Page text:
In the folded RCW process, however, this equation is modified to account for the effective doubling of the nonzero diffracted orders:
where the modified (diagonal) identity matrix I2 is the diagonal identity matrix that contains 2 instead of 1 on the diagonal for every element, again except the first element which is a 1, as follows:
With this modification, the final system of linear equations that must be solved for the reflected diffracted fields (block 426) is given by:
[g _{1} f _{1} ^{−1} +jY _{0} ]·I 2·R=jδ _{i0} −g _{1} f _{1} ^{−1}δ_{i0}. eq. 37
Equation 37 is solved for all elements of the complex vector R. The zeroth element of R is the complex reflectance ZR of the zeroth diffracted order, which is then calculated (block 428).
If a reflectance measurement is desired (block 430), the reflectance is calculated as the square of the magnitude of the complex reflectance ZR (block 432). On the other hand, if an ellipsometric parameter, such as psi or delta, is desired, the process must be repeated using the other mode (block 434), which is described in FIG. 8. The desired ellipsometric data can then be calculated (block 436) using:
tan ψ exp(j*Δ)=ZR _{TE} /ZR _{TM}. eq. 38
Thus, the folded RCW process in accordance with the present invention provides the desired spectral information using matrices that are approximately half the size of that used in conventional RCW. Accordingly, the process time and memory footprints are greatly reduced relative to current known methods.
After generating the diagonal matrix K′x in block 408, if the folded RCW process is in TM mode, the general eigenproblem matrix A is constructed as follows. An unfolded matrix E_{l }for the Fourier coefficients for the dielectric function for the layer l is constructed along with an unfolded matrix P_{l }for the Fourier coefficients for the inverse of the dielectric function of the layer (block 502). The unfolded matrices E_{l }and P_{l }are then inverted producing matrices S_{l}(unfolded) and R_{l}(unfolded), respectively (block 504). The folded matrices M′_{l }and R′_{l }are then constructed (block 506), where the elements of M′ and R′ are given as functions of the elements of the inverses of E and P as follows:
The folded general eigenproblem matrix A for the TM mode is then generated (block 508) as:
A _{l} =R′ _{l}(K′ _{x} M′ _{l} K′ _{x} −I) eq. 41
where I is the identity matrix.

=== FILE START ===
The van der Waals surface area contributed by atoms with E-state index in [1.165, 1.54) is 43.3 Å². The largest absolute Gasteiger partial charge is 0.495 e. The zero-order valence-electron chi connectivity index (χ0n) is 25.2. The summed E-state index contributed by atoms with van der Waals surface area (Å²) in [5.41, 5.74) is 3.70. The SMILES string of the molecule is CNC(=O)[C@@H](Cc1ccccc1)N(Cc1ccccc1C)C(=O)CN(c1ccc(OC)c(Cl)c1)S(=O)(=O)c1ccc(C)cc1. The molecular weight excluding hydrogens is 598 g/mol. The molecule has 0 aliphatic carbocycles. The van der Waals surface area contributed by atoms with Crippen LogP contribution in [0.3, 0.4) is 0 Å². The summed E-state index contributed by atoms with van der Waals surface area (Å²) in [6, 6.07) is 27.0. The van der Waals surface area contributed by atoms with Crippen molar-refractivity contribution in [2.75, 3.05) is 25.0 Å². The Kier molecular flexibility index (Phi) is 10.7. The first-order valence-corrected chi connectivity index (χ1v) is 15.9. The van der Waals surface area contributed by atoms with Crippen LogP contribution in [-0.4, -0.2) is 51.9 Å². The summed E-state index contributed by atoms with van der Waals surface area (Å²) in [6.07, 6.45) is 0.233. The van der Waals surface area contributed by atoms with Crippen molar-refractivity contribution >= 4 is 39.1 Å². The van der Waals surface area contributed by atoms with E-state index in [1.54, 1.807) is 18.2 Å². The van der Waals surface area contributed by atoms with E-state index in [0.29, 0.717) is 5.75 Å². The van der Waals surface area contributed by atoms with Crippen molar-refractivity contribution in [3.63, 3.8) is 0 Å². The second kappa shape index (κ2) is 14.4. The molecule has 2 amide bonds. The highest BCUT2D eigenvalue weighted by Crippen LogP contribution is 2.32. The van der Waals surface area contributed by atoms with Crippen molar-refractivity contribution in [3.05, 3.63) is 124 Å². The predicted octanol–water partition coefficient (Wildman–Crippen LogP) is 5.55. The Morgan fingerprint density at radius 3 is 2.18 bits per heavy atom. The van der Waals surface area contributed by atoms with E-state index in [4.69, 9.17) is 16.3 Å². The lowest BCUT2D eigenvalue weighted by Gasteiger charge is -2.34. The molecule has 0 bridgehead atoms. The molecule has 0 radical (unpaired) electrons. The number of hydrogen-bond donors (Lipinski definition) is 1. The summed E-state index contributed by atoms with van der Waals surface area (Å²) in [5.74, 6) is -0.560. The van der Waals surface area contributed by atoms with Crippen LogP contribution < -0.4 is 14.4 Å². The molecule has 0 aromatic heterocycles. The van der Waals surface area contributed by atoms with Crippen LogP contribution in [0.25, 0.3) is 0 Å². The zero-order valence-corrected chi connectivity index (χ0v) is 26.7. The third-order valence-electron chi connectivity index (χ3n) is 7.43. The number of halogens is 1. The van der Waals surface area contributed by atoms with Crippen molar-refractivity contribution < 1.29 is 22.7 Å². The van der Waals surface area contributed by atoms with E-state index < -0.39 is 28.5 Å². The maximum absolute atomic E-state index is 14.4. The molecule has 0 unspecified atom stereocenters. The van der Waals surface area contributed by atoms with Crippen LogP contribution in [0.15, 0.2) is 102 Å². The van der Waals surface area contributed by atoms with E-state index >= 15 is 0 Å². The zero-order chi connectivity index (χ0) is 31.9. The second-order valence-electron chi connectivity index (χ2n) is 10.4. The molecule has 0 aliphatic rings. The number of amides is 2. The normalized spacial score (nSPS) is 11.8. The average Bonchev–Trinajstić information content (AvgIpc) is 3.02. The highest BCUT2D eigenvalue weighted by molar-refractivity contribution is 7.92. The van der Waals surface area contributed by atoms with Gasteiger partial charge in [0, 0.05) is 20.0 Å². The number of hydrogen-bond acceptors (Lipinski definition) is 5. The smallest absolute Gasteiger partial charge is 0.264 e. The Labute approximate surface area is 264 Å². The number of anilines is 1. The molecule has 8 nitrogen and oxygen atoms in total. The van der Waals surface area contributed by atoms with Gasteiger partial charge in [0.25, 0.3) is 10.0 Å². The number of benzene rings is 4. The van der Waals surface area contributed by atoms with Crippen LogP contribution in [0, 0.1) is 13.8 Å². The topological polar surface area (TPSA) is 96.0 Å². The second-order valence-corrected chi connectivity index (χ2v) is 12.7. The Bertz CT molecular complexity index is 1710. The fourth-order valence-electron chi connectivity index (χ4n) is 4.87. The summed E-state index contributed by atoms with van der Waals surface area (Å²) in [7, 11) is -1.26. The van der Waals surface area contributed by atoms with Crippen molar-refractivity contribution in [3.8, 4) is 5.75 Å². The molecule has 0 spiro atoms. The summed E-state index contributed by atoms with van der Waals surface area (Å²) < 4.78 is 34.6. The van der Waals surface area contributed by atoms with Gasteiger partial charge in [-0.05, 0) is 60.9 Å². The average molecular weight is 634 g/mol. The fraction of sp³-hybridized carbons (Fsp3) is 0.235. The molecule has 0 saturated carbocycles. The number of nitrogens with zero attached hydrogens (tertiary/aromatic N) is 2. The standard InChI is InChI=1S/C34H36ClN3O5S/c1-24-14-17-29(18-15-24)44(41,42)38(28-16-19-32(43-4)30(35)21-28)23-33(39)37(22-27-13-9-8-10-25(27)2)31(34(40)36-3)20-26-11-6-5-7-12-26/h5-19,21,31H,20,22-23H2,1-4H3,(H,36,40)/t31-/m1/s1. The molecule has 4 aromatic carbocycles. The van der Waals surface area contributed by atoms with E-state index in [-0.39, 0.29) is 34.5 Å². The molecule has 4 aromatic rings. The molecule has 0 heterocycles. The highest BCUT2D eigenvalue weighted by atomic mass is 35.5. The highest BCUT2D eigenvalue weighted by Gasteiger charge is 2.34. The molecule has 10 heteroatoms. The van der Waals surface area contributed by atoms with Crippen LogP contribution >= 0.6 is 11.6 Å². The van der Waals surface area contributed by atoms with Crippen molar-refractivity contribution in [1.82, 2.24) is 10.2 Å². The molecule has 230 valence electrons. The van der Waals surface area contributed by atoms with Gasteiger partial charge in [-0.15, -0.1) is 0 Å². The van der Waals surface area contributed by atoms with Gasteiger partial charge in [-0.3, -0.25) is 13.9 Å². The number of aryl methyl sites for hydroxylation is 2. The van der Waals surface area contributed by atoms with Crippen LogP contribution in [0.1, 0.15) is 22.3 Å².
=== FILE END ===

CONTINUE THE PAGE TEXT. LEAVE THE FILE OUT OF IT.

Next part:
To calculate the matrix V, a folded matrix P′ is constructed based on the unfolded matrix P as:
P′ _{i,j}={tilde over (π)}_{i−j} , j=0,
P′ _{i,j}={tilde over (π)}_{i−j} , j>0 and (i+j)>N,
P′ _{i,j}={tilde over (π)}_{i−j} +{tilde over (π)} _{i+j} , j>0 and (i+j)≦N, eq. 42
where {tilde over (π)}_{k }is the k^{th }Fourier component of the inverse dielectric function expansion in the grating layer and the term {tilde over (π)}_{i+j }is included if i+j is less than the number of retained harmonics N (block 510). The matrix V for the TM mode is then constructed (block 512) as:
V=P*W*Q. eq. 43
In the third stage, the folded RCW process is again modified to account for the effective doubling of the nonzero diffracted orders so that the the final system of linear equations that must be solved for the reflected diffracted fields in TM mode (block 514) is given by:
[g _{1} f _{1} ^{−1} +jZ _{O} ]·I 2·R=jδ _{i0} −g _{1} f _{1} ^{−1}δ_{i0} eq. 44
where Z_{0 }is a diagonal matrix with diagonal elements equal to k_{0,zi}/(k_{0}*ε_{sub}), where ε_{sub }is the complex dielectric constant of the substrate at the wavelength of interest.
It should be understood that while the folded RCW process in accordance with the present invention requires normal incidence radiation that is polarized perpendicular or parallel to the lines of the diffracting structure, the light diffracted by the diffracting structure need not be polarized. Thus, the polarizing element 122 (shown in
Although the invention has been described with reference to particular embodiments, the description is only an example of the invention's application and should not be taken as a limitation. Various other adaptations and combinations of features of the embodiments disclosed are within the scope of the invention as defined by the following claims.
Claims (46)
└g _{1} f _{1} ^{−1} +jY _{0} ┘·I 2 ·R=jδ _{i0} −g _{1} f _{1} ^{−1}δ_{i0 }